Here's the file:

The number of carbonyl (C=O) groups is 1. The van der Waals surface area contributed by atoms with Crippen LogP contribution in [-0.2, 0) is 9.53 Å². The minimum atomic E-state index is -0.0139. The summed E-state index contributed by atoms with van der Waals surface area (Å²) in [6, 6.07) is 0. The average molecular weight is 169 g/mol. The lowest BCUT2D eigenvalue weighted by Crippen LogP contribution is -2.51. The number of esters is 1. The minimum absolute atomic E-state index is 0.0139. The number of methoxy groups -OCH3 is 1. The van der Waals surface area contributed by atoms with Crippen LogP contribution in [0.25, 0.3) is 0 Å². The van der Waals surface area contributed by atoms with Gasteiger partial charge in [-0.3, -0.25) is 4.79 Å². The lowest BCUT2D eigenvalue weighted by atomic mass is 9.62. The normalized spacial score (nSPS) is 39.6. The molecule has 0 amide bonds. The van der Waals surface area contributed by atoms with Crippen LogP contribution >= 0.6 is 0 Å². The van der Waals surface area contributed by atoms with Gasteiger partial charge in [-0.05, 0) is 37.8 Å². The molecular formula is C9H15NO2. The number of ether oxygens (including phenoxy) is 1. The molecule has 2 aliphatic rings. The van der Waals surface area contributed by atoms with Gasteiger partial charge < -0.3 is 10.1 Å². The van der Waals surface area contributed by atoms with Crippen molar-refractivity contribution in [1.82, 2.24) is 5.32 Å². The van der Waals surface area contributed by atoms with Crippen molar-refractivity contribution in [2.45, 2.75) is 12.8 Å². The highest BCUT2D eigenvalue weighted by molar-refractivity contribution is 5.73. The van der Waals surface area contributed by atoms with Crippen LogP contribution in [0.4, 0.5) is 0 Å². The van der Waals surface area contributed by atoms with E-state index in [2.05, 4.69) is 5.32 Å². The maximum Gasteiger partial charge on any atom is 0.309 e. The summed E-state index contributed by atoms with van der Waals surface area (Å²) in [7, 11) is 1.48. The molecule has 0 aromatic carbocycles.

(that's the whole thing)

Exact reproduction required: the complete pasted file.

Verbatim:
The number of carbonyl (C=O) groups is 1. The van der Waals surface area contributed by atoms with Crippen LogP contribution in [-0.2, 0) is 9.53 Å². The minimum atomic E-state index is -0.0139. The summed E-state index contributed by atoms with van der Waals surface area (Å²) in [6, 6.07) is 0. The average molecular weight is 169 g/mol. The lowest BCUT2D eigenvalue weighted by Crippen LogP contribution is -2.51. The number of esters is 1. The minimum absolute atomic E-state index is 0.0139. The number of methoxy groups -OCH3 is 1. The van der Waals surface area contributed by atoms with Crippen LogP contribution in [0.25, 0.3) is 0 Å². The van der Waals surface area contributed by atoms with Gasteiger partial charge in [-0.3, -0.25) is 4.79 Å². The lowest BCUT2D eigenvalue weighted by atomic mass is 9.62. The normalized spacial score (nSPS) is 39.6. The molecule has 0 amide bonds. The van der Waals surface area contributed by atoms with Crippen LogP contribution >= 0.6 is 0 Å². The van der Waals surface area contributed by atoms with Gasteiger partial charge in [-0.05, 0) is 37.8 Å². The molecular formula is C9H15NO2. The number of ether oxygens (including phenoxy) is 1. The molecule has 2 aliphatic rings. The van der Waals surface area contributed by atoms with Gasteiger partial charge < -0.3 is 10.1 Å². The van der Waals surface area contributed by atoms with Crippen molar-refractivity contribution in [1.82, 2.24) is 5.32 Å². The van der Waals surface area contributed by atoms with Crippen molar-refractivity contribution in [2.45, 2.75) is 12.8 Å². The highest BCUT2D eigenvalue weighted by molar-refractivity contribution is 5.73. The van der Waals surface area contributed by atoms with Crippen LogP contribution in [0.4, 0.5) is 0 Å². The van der Waals surface area contributed by atoms with E-state index in [2.05, 4.69) is 5.32 Å². The maximum Gasteiger partial charge on any atom is 0.309 e. The summed E-state index contributed by atoms with van der Waals surface area (Å²) in [7, 11) is 1.48. The molecule has 0 aromatic carbocycles.